Capital Markets

Defying Gloom, Nordstrom to Add Debt, Buy Back Shares

The company is getting ready to put its repurchase program into the fast lane.
Stephen TaubNovember 20, 2007

Going against the grain of currently gloomy forecasts for the economy, Nordstrom said on Monday that it plans to add “a moderate amount of leverage” in advance of increasing its share-repurchase program by $1 billion.

The upscale department store chain asserted that it has a greater capacity for debt, citing its strong credit-card business and the generally under-leveraged position of its balance sheet relative to operating cash flows.

In less forboding economic times, of course, it’s widely considered a good idea for companies with little debt to take on some additional borrowing if they can handle it. But with some economists forecasting a recession in the early part of next year, this is a curious time for a cyclical company to consider adding debt.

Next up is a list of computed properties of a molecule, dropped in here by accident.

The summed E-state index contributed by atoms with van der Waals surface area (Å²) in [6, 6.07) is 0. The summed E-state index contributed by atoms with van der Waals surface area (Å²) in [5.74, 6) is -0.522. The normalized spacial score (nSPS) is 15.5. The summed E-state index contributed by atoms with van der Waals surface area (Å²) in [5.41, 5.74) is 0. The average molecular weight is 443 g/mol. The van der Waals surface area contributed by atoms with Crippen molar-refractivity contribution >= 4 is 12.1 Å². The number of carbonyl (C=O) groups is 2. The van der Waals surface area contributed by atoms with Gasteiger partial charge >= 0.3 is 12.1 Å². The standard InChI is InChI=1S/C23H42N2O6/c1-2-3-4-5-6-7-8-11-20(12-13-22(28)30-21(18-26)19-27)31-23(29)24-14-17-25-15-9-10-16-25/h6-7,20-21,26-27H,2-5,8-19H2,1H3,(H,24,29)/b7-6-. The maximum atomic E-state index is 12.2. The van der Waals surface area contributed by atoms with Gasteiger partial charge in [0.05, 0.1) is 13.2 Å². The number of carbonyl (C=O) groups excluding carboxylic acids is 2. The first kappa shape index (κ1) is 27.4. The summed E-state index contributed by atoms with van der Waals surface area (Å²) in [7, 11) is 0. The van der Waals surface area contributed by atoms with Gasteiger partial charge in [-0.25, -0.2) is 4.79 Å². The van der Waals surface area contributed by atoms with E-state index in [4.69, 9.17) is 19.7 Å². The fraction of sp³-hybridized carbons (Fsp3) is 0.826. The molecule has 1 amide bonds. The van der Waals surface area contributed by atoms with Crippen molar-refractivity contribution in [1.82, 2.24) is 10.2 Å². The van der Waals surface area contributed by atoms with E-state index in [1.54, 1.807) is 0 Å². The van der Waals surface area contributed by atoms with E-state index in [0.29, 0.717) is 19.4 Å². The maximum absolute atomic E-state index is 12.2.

Nordstrom, however, is planning to set up a new balance-sheet leverage target. It believes the new target will lower its weighted average cost of capital and still support its credit rating. Nordstrom’s credit currently is rated low single A by Standard & Poor’s and Baa1 by Moody’s.

The plan to repurchase more shares will bring the total authorization to $2.5 billion. Nordstrom spent about $750 million to repurchase about 16.4 million shares during the third quarter.

Nordstrom also reported that fiscal third-quarter earnings per share increased 14 percent to $0.59, excluding the gain from the sale of its Faconnable apparel-and-retail business to M1 Group.

In a note to clients Tuesday morning, Lehman Brothers noted that the results came in 6 cents above its estimate, excluding a 9-cent gain from the sale of the product line.

The news excited investors, who have been worried that well-heeled people might slow down spending ahead of the critical holiday shopping season. The company’s stock rose about 10 percent after Nordstrom’s announcements.